Disputes over land turning more deadly for tribes across Brazil

Land disputes have become more deadly for indigenous people in Brazil, who account for less than 1 percent of the 191 million in the country.

Last year, at least 51 tribal members were killed, with as many as 24 cases linked to land issues. One of them was Nísio Gomes, a 59-year-old Guarani leader who was killed last November by masked men who took the body away.

A police investigation found evidence that landowners hired people to go after the tribe. But so far, no one has been charged even though several suspects have been identified.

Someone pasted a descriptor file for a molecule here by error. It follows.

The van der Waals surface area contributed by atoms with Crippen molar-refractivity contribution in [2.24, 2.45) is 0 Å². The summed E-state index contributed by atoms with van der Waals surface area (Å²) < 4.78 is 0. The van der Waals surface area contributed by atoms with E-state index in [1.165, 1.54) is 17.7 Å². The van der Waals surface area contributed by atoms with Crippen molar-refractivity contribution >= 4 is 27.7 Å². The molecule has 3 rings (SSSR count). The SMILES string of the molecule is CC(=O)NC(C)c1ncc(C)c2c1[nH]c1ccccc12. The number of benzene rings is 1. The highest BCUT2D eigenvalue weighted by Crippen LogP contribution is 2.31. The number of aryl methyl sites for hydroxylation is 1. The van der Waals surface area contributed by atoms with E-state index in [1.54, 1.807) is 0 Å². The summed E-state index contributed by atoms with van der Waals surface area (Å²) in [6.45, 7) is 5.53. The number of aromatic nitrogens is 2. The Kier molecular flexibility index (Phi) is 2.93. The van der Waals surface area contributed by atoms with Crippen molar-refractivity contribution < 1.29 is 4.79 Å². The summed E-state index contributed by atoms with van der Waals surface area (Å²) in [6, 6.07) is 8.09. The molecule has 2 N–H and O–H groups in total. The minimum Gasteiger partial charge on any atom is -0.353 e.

"We want the bones of my father,” Valmir Gomes, 33, one of Nísio’s sons, told The New York Times. “He’s not an animal to drag away like that.”

Get the Story:
Violence Hits Brazil Tribes in Scramble for Land (The New York Times 6/10)

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